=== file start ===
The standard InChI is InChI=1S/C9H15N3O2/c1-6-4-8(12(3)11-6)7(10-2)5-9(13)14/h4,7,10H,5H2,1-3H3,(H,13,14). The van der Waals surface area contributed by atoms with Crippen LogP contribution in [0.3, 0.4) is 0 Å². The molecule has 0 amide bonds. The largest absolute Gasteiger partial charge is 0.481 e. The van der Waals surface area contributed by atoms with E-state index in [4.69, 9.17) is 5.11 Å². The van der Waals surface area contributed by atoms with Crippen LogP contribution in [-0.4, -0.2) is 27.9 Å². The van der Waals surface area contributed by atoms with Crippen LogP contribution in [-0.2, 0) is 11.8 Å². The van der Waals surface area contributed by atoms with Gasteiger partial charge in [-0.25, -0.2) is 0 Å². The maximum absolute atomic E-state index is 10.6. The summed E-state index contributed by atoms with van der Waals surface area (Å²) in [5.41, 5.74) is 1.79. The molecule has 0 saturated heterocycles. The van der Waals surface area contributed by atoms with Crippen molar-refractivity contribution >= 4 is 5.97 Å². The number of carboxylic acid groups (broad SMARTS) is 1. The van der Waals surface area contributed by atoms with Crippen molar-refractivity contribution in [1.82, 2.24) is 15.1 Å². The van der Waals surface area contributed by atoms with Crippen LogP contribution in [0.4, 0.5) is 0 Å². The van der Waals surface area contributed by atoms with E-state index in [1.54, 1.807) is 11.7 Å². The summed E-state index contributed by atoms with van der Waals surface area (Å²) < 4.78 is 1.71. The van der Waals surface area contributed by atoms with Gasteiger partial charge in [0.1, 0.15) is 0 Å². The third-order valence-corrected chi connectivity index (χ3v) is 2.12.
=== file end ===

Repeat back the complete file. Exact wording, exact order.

The standard InChI is InChI=1S/C9H15N3O2/c1-6-4-8(12(3)11-6)7(10-2)5-9(13)14/h4,7,10H,5H2,1-3H3,(H,13,14). The van der Waals surface area contributed by atoms with Crippen LogP contribution in [0.3, 0.4) is 0 Å². The molecule has 0 amide bonds. The largest absolute Gasteiger partial charge is 0.481 e. The van der Waals surface area contributed by atoms with E-state index in [4.69, 9.17) is 5.11 Å². The van der Waals surface area contributed by atoms with Crippen LogP contribution in [-0.4, -0.2) is 27.9 Å². The van der Waals surface area contributed by atoms with Crippen LogP contribution in [-0.2, 0) is 11.8 Å². The van der Waals surface area contributed by atoms with Gasteiger partial charge in [-0.25, -0.2) is 0 Å². The maximum absolute atomic E-state index is 10.6. The summed E-state index contributed by atoms with van der Waals surface area (Å²) in [5.41, 5.74) is 1.79. The molecule has 0 saturated heterocycles. The van der Waals surface area contributed by atoms with Crippen molar-refractivity contribution >= 4 is 5.97 Å². The number of carboxylic acid groups (broad SMARTS) is 1. The van der Waals surface area contributed by atoms with Crippen molar-refractivity contribution in [1.82, 2.24) is 15.1 Å². The van der Waals surface area contributed by atoms with Crippen LogP contribution in [0.4, 0.5) is 0 Å². The van der Waals surface area contributed by atoms with E-state index in [1.54, 1.807) is 11.7 Å². The summed E-state index contributed by atoms with van der Waals surface area (Å²) < 4.78 is 1.71. The van der Waals surface area contributed by atoms with Gasteiger partial charge in [0.1, 0.15) is 0 Å². The third-order valence-corrected chi connectivity index (χ3v) is 2.12.